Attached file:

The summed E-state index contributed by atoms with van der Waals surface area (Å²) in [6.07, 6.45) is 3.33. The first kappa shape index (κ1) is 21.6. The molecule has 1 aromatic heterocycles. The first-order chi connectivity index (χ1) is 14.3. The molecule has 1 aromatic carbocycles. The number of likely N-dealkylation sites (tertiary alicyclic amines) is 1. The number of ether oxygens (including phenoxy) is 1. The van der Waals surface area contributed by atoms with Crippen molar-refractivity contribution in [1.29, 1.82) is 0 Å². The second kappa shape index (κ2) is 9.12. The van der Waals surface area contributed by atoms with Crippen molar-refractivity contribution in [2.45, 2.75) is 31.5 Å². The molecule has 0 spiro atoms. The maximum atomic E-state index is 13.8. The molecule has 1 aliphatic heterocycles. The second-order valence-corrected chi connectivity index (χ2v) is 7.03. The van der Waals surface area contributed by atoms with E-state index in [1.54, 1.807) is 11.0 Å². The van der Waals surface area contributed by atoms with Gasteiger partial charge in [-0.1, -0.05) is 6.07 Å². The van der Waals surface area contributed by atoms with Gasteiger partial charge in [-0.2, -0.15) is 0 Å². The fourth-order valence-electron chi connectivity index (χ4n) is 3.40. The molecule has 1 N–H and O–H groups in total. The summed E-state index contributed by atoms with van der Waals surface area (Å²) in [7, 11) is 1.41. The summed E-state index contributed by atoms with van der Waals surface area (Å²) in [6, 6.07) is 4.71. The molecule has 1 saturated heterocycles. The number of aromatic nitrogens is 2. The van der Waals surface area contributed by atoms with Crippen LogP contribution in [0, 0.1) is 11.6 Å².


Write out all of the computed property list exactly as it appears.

The summed E-state index contributed by atoms with van der Waals surface area (Å²) in [6.07, 6.45) is 3.33. The first kappa shape index (κ1) is 21.6. The molecule has 1 aromatic heterocycles. The first-order chi connectivity index (χ1) is 14.3. The molecule has 1 aromatic carbocycles. The number of likely N-dealkylation sites (tertiary alicyclic amines) is 1. The number of ether oxygens (including phenoxy) is 1. The van der Waals surface area contributed by atoms with Crippen molar-refractivity contribution in [1.29, 1.82) is 0 Å². The second kappa shape index (κ2) is 9.12. The van der Waals surface area contributed by atoms with Crippen molar-refractivity contribution in [2.45, 2.75) is 31.5 Å². The molecule has 0 spiro atoms. The maximum atomic E-state index is 13.8. The molecule has 1 aliphatic heterocycles. The second-order valence-corrected chi connectivity index (χ2v) is 7.03. The van der Waals surface area contributed by atoms with E-state index in [1.54, 1.807) is 11.0 Å². The van der Waals surface area contributed by atoms with Gasteiger partial charge in [-0.1, -0.05) is 6.07 Å². The van der Waals surface area contributed by atoms with Gasteiger partial charge in [-0.2, -0.15) is 0 Å². The fourth-order valence-electron chi connectivity index (χ4n) is 3.40. The molecule has 1 N–H and O–H groups in total. The summed E-state index contributed by atoms with van der Waals surface area (Å²) in [7, 11) is 1.41. The summed E-state index contributed by atoms with van der Waals surface area (Å²) in [6, 6.07) is 4.71. The molecule has 1 saturated heterocycles. The number of aromatic nitrogens is 2. The van der Waals surface area contributed by atoms with Crippen LogP contribution in [0, 0.1) is 11.6 Å².